feel stressed and then work is more difficult - or you feel
over-whelmed by demands at work and that is affecting your sleep -
either way improving your sleep will help you. There are
medications you can take - but it may well be worth trying some
other interventions that have more long-term effects and no
side-effects. As with any sleep improvement plan you sometimes feel
worse before you feel better.
1. Have a night-time wind-down routine - ie bath, read
2. No caffeine or alcohol before going to bed
3. Promote your bed as the place to sleep - so if you are lying
awake after 20 minutes - get up and do something non physical
4. Only go to bed when you are tired
There is an on-line tool called 'Sleepio' which is a really good
Cognitive Behavioural programme to help people with insomnia - I
highly recommend it.
P-Duncan asked: Hello. I have read a bit about
mindfulness meditation in newspapers recently, they were saying
that it can reduce not only stress but it can also have a positive
effect on depression as well. BUT most times I look into mediation
it always seems to be a course costing a lot of money - can you
tell me if meditation does work and if so, where can I learn it
Mark Winwood: Hi - I am not aware of any free
meditation centres - however, you can download free guided
visualisation scripts and podcasts which can be useful to help you
achieve a relaxed state. Also if you go to www.getselfhelp.com you
will find some free to download mindful meditation tools which can
be really helpful.
From Liz, a blogger from The Mum Blog- How can
you control negative urges (like snacking on rubbish) if you're
feeling stressed? Can stress ever be good for you?
Mark Winwood: Hi Liz. I don't think
stress is ever good for you. Stress occurs when the pressure
build-up makes you feel unable to cope. Gaining control of
these pressures is one of the first steps in tackling your
stress. If you find yourself snacking on rubbish - try the
following tip. When you get the impulse to snack - STOP -
think and take a breath - consider what you are doing - consider
how you might feel once you have snacked on that food - make
an informed choice - and then proceed with an option that you have
control over. This will make you think twice before going for
unhealthy options. Make sure you have plenty of healthy
snacks available and try and reduce temptation by not having the
unhealthy ones around.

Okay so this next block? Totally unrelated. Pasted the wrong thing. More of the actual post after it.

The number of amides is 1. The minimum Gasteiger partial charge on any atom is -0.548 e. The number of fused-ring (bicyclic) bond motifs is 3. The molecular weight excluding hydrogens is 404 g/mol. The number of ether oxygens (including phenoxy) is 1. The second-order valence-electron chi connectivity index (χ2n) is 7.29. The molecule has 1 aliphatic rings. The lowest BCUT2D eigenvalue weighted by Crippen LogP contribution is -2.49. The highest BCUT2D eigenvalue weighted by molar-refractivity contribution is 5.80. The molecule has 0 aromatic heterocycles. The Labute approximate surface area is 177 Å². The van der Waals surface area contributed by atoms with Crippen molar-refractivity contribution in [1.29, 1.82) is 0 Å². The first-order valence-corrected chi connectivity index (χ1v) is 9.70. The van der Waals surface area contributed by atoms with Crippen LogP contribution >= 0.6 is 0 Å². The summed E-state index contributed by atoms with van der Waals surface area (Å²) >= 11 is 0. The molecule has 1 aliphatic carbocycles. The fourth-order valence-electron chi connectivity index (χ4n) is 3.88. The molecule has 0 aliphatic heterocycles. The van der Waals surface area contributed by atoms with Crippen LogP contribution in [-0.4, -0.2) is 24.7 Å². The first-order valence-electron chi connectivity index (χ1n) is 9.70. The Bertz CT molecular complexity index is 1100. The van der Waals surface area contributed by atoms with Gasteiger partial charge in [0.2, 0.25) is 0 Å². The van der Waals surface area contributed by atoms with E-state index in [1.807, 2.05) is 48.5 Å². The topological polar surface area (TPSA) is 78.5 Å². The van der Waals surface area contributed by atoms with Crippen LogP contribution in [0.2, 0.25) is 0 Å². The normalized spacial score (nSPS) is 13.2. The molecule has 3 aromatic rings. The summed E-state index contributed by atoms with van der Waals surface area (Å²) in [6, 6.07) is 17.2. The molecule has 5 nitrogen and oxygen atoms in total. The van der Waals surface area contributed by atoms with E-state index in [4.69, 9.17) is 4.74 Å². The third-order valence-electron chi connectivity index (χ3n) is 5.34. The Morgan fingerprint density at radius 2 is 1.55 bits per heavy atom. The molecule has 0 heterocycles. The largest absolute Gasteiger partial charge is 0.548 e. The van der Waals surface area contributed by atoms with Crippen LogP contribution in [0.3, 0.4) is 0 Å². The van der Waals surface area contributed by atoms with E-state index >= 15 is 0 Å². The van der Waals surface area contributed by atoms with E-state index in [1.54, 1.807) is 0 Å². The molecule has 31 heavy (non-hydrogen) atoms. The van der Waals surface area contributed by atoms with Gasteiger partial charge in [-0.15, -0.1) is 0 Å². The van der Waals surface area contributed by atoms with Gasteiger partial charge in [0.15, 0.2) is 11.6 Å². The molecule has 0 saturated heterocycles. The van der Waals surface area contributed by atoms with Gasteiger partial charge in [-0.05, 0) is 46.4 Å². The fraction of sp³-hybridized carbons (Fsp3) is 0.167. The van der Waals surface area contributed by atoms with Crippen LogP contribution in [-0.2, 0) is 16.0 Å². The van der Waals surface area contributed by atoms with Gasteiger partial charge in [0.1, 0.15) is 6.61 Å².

From Charlotte, a blogger from Mum of the Mig-
How can I best support someone close to me who is struggling to
deal with stress?
Mark Winwood: Hi Charlotte. It is very
difficult to watch someone we care about deal with difficult
situations. I always find that rather than second guess what
might be the best sort of support for someone - you are better off
asking them what they might find useful. It could be that you
can support your friend by listening to there concerns or
helping them priorities their problems. However,
practical help may be more helpful to reduce the pressure in this
persons life. Often by saying 'how can I help' you will
automatically reduce your friends levels of stress as they will
appreciate that they are not alone with their concerns and they
have friends that care about them.
From the blogger notSupermum:I'd like to know
what's the best way to deal with the first signs of stress. We all
have to deal with stressful situations in life, but what's the best
way to stop it developing into something we can no longer deal
Mark Winwood: Hi NotSupermum - The
symptoms of stress often build up gradually before you start to
notice them. Stress can affect how you feel, how you think,
how you behave and also how your body functions. Stress
affects people in different ways, but if you are stressed, you may
have a number of the symptoms I will now describe. You may
Feel-irritable, anxious, low in self-esteem, low in
mood. You may find that you: have racing thoughts, worry
constantly, imagine the worst, go over and over things. You might
notice that you: lose your temper easily, drink more, smoke more,
are on the go all the time, talk more or talk faster, change your
eating habits, feel unsociable, are forgetful or clumsy, act
unreasonably, find it difficult to concentrate. Physically you
might experience: headaches, muscle tension and pain, stomach
problems, sweating, dizziness, bowel or bladder
problems, breathlessness, dry mouth, sexual problems. It is
important to learn how stress affects you because it will help you
figure out what coping techniques work best for you. It will also
enable you to avoid resorting to unhealthy habits, such as smoking,
drinking and comfort-eating.
From Claire, a blogger from The Lazy Girl's Guide to
Life:What action can I take to avoid letting stress get
the better of my own health?
Mark Winwood: Hi Claire - Gaining control
is the key to avoiding stress. Stress management starts,
however, with identifying the sources of stress in your life.
This isn't as easy as it sounds. Your true sources of stress aren't
always obvious, and it's all too easy to overlook your own
stress-inducing thoughts, feelings, and behaviours. For
example you may know that you're constantly worried about
work deadlines, however, maybe it's your procrastination,
rather than the actual job demands, that leads to feel stressed
over a looming deadline.
To identify your true sources of stress, look closely at your
behaviours, thoughts and beliefs:
- Do you explain away stress as temporary ("I just have a million